Quarry Equipment Marketplace

MAR 2018

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Page 19 of 47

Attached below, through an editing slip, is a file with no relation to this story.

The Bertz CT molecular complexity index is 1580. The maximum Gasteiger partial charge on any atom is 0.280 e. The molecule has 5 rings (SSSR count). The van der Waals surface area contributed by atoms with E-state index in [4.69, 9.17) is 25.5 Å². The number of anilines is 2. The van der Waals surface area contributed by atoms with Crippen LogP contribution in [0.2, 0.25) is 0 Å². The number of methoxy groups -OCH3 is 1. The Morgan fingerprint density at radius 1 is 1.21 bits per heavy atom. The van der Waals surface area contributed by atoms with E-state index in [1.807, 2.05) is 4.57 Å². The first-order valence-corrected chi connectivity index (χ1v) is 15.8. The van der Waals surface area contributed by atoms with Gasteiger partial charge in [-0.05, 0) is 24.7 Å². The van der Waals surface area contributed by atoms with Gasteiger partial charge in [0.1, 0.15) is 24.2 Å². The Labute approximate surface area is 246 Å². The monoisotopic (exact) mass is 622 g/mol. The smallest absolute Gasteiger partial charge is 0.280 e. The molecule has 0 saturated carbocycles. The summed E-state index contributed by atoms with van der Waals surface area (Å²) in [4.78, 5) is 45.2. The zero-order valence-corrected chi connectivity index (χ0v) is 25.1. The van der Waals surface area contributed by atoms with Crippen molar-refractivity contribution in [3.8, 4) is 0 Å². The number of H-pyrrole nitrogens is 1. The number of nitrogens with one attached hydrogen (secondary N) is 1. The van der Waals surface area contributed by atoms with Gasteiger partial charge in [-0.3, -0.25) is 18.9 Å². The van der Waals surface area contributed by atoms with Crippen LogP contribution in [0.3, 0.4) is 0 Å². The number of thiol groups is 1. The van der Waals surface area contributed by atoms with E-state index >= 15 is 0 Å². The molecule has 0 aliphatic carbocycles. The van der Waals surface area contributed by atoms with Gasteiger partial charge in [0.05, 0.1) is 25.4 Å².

Page 20 QEM – Quarry Equipment Marketplace March 2018 March 2018 QEM – Quarry Equipment Marketplace Page 20 Q E M Q uarry Equipment M a r k e tpl a ce ¨ January Construction Starts Slip 2 Percent The value of new construction starts in January receded 2 percent to a seasonally adjusted annual rate of $725.9 billion, easing slightly after December's 13 percent hike, according to Dodge Data & Analytics. The nonbuilding construction sector, comprised of public works and electric utilities/gas plants, pulled back 18 percent after surging 45 percent in December, as that month was boosted by the start of the $2.3 billion I-66 Corridor Improvements Project in northern Virginia and a $992 million transmission line project in California. At the same time, nonresidential building edged up 1 percent in January, supported by groundbreaking for the $1.3 billion domed stadium in Las Vegas that will be the new home for the NFL's Oakland Raiders once construction is completed prior to the 2020 season. In addition, residential building climbed 7 percent in January, helped by a rebound for multifamily housing after three straight months of declines. On an unadjusted basis, total construction starts in January were $52.2 billion, down 7 percent from the same month a year ago. On a 12-month moving total basis, total construction starts in the 12 months ending January 2018 were up 2 percent from the 12 months ending January 2017. By geography, total construction starts for January 2018 relative to January 2017 registered this pattern – the Northeast, down 36 percent; the West, down 10 percent; the South Central, down 9 percent; the South Atlantic, unchanged; and the Midwest, up 42 percent. "Although the expansion for the construction industry lost some momentum during 2017, on a broad level it can be characterized as deceleration as opposed to decline," stated Robert A. Murray, chief economist for Dodge Data & Analytics. "January's level of activity, which held close to last year's mid-range, is consistent with the picture of a decelerating expansion. The factors affecting construction activity going forward in 2018 have become more varied. Some dampening may come from higher material prices and tight labor markets, yet while interest rates are rising the increases are expected to stay moderate this year. The tax reform legislation is anticipated to lift economic growth in the near term, which may benefit commercial building and manufacturing construction starts. The Trump Administration has provided the outline of an infrastructure program, but the details need to be worked out by Congress against the backdrop of a growing federal budget deficit, which may limit any benefit this year for public works. One plus for 2018 is that the institutional side of nonresidential building should stay close to last year's elevated pace." Nonbuilding Construction Nonbuilding construction in January was $153.8 billion (annual rate), down 18 percent from December's heightened amount. The public works categories as a group fell 15 percent, with a substantial 34 percent drop for highway and bridge construction which had soared 66 percent in December with the start of the $2.3 billion I-66 Corridor Improvements Project in northern Virginia. In January, the largest highway and bridge projects were smaller in scale – a $230 million bridge in Tampa and a $105 million highway interchange upgrade in Virginia Beach, Va. Reduced activity was also reported in January for sewer construction and water supply construction, each with 26 percent declines. The miscellaneous public works category, which includes pipelines and mass transit projects, climbed 20 percent in January as the $2.0 billion NEXUS natural gas pipeline in Ohio and Michigan was entered as a construction start. The dollar amount of new pipeline projects during 2017 shot up 90 percent to $22.3 billion, and while that amount may not be equaled in 2018, January's NEXUS pipeline project shows that at least for the near term major pipeline projects continue to reach the construction start stage. River/harbor development work also strengthened in January, advancing 19 percent with the lift coming from $260 million for the harbor deepening project in Charleston, S.C., and a $240 million lock replacement project in Chattanooga, Tenn. The often-volatile electric utility/gas plant category plunged 39 percent in January, following December's 93 percent increase. Even with the decline, January included the start of an $872 million gas- fired power plant in Louisiana and a $260 million solar power facility in Texas. Nonresidential Building Nonresidential building in January was $240.8 billion (annual rate), a slight 1 percent rise on top of December's 10 percent gain. The institutional categories as a group rose 8 percent, led by a 149 percent jump for amusement- related projects.

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